This post may contain affiliate links. Please read my legal page for more information.
Everyday I hear of people dealing with incredible sadness and loss, and I wonder “How do they do it?”
“Where do they find the courage, the strength to endure?”
I often ask myself, “How would I cope under the same circumstances?”
“Could the power of positive thinking help?”
Sadly, we only become aware of the answers when a crisis or tragedy visits us, and our own lives are thrown into turmoil.
For the last 10 years or more, I’ve had the recommended annual mammogram, and every year, I would receive a letter in the mail stating something to the effect that “your examination has been reviewed by two radiologists, and they discovered no suspicious findings at this time.” Because this was the case with every letter, I eventually barely read its contents.
That changed this year.
It started with the unexpected message from the diagnostic center requesting that I call as soon as possible. That was on a Friday eve. I had to wait until Monday to get answers.
This was my first test.
In the past, panic and fear would immediately come knocking at my door waving “We’re Baacck!”
It was my trademark to worry and panic over stressful situations even if they weren’t a reality. It was my brain’s way of alerting me of impending danger to my peace of mind. It would want me to come up with a strategy to protect it from stress, dread, fear, and anxiety. It wanted me to be prepared “just in case.”
Allow me to explain something about the brain. One of its functions is to protect. It’s one of the best bodyguards we will ever have. To protect us from an immediate threat, the brain alerts our body to create a “fight-or-flight response” by increasing our heart rate and sending a flood of adrenaline and cortisol throughout our bodies while getting oxygen to the brain and energy to the muscles. This “fear response” provides us with an instinctive form of self-protection, allowing us to flee dangerous situations or muster the strength to defend ourselves. Hence, situational or instinctual fear is healthy. It keeps us safe.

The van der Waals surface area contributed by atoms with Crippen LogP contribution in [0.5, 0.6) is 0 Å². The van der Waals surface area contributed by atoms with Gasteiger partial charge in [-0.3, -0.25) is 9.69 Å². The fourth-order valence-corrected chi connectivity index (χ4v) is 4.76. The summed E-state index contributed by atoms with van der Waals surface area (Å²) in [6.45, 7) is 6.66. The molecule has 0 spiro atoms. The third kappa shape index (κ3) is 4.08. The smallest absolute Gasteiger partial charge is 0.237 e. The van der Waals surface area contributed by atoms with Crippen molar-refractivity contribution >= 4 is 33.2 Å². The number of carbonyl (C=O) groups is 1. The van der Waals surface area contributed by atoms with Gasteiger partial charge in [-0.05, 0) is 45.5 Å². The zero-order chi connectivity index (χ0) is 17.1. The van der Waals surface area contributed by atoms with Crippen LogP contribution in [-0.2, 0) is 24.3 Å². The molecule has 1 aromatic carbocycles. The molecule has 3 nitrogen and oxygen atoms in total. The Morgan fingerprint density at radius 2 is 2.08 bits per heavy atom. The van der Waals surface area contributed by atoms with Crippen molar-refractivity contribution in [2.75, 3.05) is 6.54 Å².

One the other hand, unless there’s an immediate threat, fear is completely unnecessary.
Unfortunately, the brain doesn’t always know that. It has a similar “fear response” when we’re anxious or uneasy about “what might happen.” This is considered psychological fear. It’s a self-imposed fear. Your body is reacting to a fearful situation that has happened only in your mind. There’s no real situation from which to fly or to fight.
Unfortunately, psychological fear can result in a habit of worrying about things that have yet to happen. It can rob happiness and positivity from our life.
I didn’t want to revert back to that type of mindset.
So, I called upon strategies I learned during my personal development and mindset journey to help me put my mind at ease. Here are some I found helpful in avoiding the downward spiraling into an unnecessary state of panic, worry, and fear:
- Practice Cognitive Behavioral Therapy (CBT)
- Face fears (What’s the worst case scenario.)
- Practice gratitude
- Repeat positive affirmations
- Journal Writing
- Pursue enjoyable hobbies
- Associate with positive people
- Seek support from family and friends.
“Fear is a reaction. Courage is a decision.”~Winston Churchill
Although these strategies helped my mindset, they didn’t prevent the onslaught of uncomfortable situations.
So, yes, a returned call to the diagnostic center confirmed that there was an issue, and a reaffirming letter in the mail soon followed.
I scheduled an appointment for a second mammogram. Although the letter clearly stated that there was no reason for concern at the time, I proceeded to research breast cancer symptoms.
This probably wasn’t the best idea for a person who, in the past, had “worrying” as a bedfellow, and I mean that literally. I would lie awake many nights if the slightest thing bothered me.
Upon reading about the symptoms of breast cancer and its stages, instantly my mind told me that I had ALL of the symptoms and then some.
Common Breast Cancer Symptoms:
- New lump in the breast or underarm (armpit).
- Thickening or swelling of part of the breast.
- Irritation or dimpling of breast skin.
- Redness or flaky skin in the nipple area or the breast.